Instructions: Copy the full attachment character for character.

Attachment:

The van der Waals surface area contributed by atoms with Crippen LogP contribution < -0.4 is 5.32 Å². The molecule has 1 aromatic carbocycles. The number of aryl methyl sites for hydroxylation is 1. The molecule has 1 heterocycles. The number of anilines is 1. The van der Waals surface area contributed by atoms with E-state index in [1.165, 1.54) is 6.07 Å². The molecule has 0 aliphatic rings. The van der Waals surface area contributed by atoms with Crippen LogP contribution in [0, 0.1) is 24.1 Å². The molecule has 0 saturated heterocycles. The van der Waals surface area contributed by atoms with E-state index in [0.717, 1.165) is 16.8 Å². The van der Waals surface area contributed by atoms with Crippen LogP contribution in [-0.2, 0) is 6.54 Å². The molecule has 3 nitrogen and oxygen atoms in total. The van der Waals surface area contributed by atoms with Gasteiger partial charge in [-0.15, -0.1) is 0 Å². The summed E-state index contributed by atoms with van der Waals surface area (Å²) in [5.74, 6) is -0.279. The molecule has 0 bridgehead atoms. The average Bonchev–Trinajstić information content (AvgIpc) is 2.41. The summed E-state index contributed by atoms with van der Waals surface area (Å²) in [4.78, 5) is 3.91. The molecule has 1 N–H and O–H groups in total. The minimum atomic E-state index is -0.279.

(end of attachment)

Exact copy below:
The van der Waals surface area contributed by atoms with Crippen LogP contribution < -0.4 is 5.32 Å². The molecule has 1 aromatic carbocycles. The number of aryl methyl sites for hydroxylation is 1. The molecule has 1 heterocycles. The number of anilines is 1. The van der Waals surface area contributed by atoms with E-state index in [1.165, 1.54) is 6.07 Å². The molecule has 0 aliphatic rings. The van der Waals surface area contributed by atoms with Crippen LogP contribution in [0, 0.1) is 24.1 Å². The molecule has 0 saturated heterocycles. The van der Waals surface area contributed by atoms with E-state index in [0.717, 1.165) is 16.8 Å². The van der Waals surface area contributed by atoms with Crippen LogP contribution in [-0.2, 0) is 6.54 Å². The molecule has 3 nitrogen and oxygen atoms in total. The van der Waals surface area contributed by atoms with Gasteiger partial charge in [-0.15, -0.1) is 0 Å². The summed E-state index contributed by atoms with van der Waals surface area (Å²) in [5.74, 6) is -0.279. The molecule has 0 bridgehead atoms. The average Bonchev–Trinajstić information content (AvgIpc) is 2.41. The summed E-state index contributed by atoms with van der Waals surface area (Å²) in [4.78, 5) is 3.91. The molecule has 1 N–H and O–H groups in total. The minimum atomic E-state index is -0.279.